Now that we have some idea of the scope of early evidence in favor of the inclusion of this passage – for in the case of most of these patristic references, it is perfectly clear that Luke 23:34a was in the Gospels-manuscripts used by the writer, and that he expected the passage to be found in his readers’ copies as well – we can proceed, in the following post, to analyze the treatment of the passage in more detail.  First, though, as I conclude today, I wish to address a claim that Alan Kurschner recently made. 
            At James White’s Alpha & Omega website, Kurschner stated:  “If this is an excision,” – that is, if the sentence is original and has been removed in the early Alexandrian text – “it is difficult to explain its omission in toto from an anti-Judaic tendency of a scribe. There are examples in which over-pious scribes in the copying process would omit a single word with theological, pious, or “harshness” effects. . . . Surely then, we should see at least one example of a witness altering Jesus’ prayer for theological reasons. But this is not the case; the witnesses either omit the prayer all together, or it is all intact.”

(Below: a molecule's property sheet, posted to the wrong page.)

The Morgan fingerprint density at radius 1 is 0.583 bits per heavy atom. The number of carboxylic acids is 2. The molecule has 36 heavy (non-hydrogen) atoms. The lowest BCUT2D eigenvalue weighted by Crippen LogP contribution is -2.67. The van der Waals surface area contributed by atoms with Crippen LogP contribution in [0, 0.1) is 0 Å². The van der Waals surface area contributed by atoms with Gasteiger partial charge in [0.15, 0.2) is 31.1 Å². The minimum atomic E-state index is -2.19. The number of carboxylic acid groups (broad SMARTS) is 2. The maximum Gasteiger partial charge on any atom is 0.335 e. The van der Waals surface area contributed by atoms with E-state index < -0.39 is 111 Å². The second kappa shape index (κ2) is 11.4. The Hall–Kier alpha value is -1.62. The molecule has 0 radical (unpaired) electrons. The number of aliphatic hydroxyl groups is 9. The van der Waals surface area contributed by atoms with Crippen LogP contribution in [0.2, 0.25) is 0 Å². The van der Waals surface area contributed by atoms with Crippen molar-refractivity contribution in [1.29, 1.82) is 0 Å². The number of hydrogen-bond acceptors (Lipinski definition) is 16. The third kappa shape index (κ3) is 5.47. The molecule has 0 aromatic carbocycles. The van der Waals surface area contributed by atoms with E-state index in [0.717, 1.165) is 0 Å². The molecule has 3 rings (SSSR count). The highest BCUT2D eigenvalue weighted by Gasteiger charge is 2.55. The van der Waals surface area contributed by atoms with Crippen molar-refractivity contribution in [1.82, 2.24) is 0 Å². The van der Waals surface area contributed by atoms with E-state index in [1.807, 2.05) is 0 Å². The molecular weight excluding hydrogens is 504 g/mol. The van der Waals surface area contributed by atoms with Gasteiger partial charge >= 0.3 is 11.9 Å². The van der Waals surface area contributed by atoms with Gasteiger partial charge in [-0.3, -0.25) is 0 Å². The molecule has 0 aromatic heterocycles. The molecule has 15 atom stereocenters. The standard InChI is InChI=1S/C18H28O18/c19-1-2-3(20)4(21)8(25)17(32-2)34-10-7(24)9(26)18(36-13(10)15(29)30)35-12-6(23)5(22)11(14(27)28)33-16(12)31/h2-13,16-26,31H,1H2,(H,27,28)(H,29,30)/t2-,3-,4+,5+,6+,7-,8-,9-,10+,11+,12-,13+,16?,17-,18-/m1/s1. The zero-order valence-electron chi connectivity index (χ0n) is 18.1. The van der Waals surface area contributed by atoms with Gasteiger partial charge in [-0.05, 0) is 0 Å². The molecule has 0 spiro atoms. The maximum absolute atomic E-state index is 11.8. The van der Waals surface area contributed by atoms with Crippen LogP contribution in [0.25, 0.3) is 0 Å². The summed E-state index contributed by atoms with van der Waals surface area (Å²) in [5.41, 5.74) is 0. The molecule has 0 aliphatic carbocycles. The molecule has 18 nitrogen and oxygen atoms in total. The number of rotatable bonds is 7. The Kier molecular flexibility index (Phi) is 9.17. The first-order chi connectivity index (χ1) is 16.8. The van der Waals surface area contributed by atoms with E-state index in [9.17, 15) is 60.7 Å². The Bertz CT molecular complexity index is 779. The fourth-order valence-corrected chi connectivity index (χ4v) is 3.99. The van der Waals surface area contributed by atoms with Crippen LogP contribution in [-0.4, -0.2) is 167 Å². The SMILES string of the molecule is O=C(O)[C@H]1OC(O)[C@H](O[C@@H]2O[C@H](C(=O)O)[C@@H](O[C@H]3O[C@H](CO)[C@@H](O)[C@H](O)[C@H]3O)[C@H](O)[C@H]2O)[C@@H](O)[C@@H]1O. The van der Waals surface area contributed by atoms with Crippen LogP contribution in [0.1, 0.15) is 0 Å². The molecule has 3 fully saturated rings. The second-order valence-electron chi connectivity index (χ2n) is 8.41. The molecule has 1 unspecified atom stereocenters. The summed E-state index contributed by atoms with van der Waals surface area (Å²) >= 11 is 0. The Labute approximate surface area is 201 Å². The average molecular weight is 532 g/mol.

However, not only does this line of reasoning seem circular – claiming that copyists could not remove a sentence because copyists did not remove sentences – but according to Nathan Eubank in a detailed 2010 essay about this variant-unit, Epiphanius altered the wording slightly, so as to say, “Father, yield to them,” or, “Father, be patient with them” – a shift from ἄφες to συγχώρησον.  This is how Gregory of Nyssa cited the passage as well.   This little clue provides some guidance about the significance of some other patristic treatments of the passage – as we shall see, God willing, in the next post.

1 comment:

John Podgorney said...

Thanks James. Sad to see what the consensus does with half-truths, obscuring translation notes, and ignoring weightier evidence.